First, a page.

“… the chiefs decided to make the crossing late in the day…. Ollocot sent out rafts loaded with the things we had saved… The old women, the old men, and the children were placed on rafts and lashed down. Babies in cradleboards were strapped to their mothers backs. One end of a stout rope was tied around the waist of a horseman, the other end to a corner of a raft. In this way, with a horseman at each corner, and the horses plunging against the swift water, while their riders clung desperately to their backs, our people crossed the river.”
After reading this scene from Thunder Rolling Down the Mountain, the teachers wondered if Willow students had a clear idea or picture in their minds of what it was like for these people to cross the river. It seemed like a great opportunity to use PE materials and small group work to build understanding of the event and strengthen relationships within the classroom community. I wondered what would happen if I offered groups a limited number of materials that might represent the raft, horsemen and stream current and then asked children to recreate the scene as a group challenge.
They were given one hula hoop, one jump rope, and four poly spots to work with. Initially, the students were quiet, but before long, ideas started bubbling up. They decided pretty quickly that the hoop would represent the raft, but then they began talking about the rope and the horsemen.
Alex: We could tie the rope to the hoop.
Leo: and then to the horseman. Wait, how many horsemen are there?
Two, I think…
Jackson: What if we had each of the horsemen holding one end of the rope and ran the rope through the hoop?
Winslow: And they could also hold the poly spots and lay them down as they cross. The horsemen could only walk on the spots. The passengers in the raft have to stay inside the hoop.
Amy: Is it challenging enough for the passengers if they simply walk along inside the hoop?
Winslow: They have to hold up the hoop with one hand and keep it at waist height.
Felix: How about if they can’t use their hands and they just hold it with the back of their knees like this (demonstrating that he and another student could walk together with the hoop held only by the crook in the back of their knees without using their hands)?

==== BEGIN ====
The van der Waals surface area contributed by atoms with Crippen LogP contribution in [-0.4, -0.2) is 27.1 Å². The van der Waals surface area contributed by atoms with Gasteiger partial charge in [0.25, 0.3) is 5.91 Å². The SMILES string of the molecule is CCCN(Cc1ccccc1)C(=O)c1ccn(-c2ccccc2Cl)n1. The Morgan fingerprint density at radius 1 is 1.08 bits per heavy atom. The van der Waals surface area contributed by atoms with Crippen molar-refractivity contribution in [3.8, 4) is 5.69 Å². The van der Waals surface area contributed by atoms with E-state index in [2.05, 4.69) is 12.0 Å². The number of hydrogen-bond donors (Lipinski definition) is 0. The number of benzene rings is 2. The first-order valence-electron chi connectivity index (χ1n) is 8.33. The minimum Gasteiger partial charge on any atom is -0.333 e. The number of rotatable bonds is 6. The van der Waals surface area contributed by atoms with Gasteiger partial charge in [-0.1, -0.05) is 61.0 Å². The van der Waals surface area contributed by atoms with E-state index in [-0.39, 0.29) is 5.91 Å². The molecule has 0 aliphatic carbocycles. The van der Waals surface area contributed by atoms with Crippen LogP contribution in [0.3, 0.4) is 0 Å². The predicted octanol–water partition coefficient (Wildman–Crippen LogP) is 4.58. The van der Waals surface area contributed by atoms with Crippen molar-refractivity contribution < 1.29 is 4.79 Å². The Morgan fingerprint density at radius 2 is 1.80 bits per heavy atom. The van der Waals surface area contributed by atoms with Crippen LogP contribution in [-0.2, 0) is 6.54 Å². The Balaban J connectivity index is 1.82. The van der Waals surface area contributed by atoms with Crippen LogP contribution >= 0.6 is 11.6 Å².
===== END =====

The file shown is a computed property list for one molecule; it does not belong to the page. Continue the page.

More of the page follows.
Liz: I don’t think I can do that.
Rick: It’s okay, you could be a horseman instead, Launa. You don’t have to hold the raft with your knees.
Once everyone was clear about what the parameters were and who was in each group, we set out to cross the paved part of the playground (the “river”). I was amazed at how the children were able to work together, accommodate one another’s needs, listen and move through frustration when someone “fell in” and they had to start over.
I wondered aloud how they did it.
The students reminded me that what they were doing was part of a storyline. When you have a storyline in your head, it is easier to complete a challenge with your group.
The next day I asked, How were you able to recreate a complicated scene from a historical event using only a few PE materials?
Rick: The materials we were given could act as what we needed them to be. The hard part was doing the challenge, but the materials made it easier.
Ollie: Yeah, the materials were self-explanatory.
Laura: It helped that we were already thinking about the story. When you said we would reenact that scene it felt okay because I was already familiar with the story and my group was too.
When children have the Chief Joseph storyline in their heads and are able to then reenact a river crossing with materials on a playground, I think they have a better understanding of what that must have been like. They might begin to imagine more clearly the characters in this story and the decisions they make. They might be more able to take their perspective.
Looking ahead, I wonder how this work might transfer to other classes. How might I connect PE to project work in other settings? How does the physical work support the intellectual work that we do at Opal School?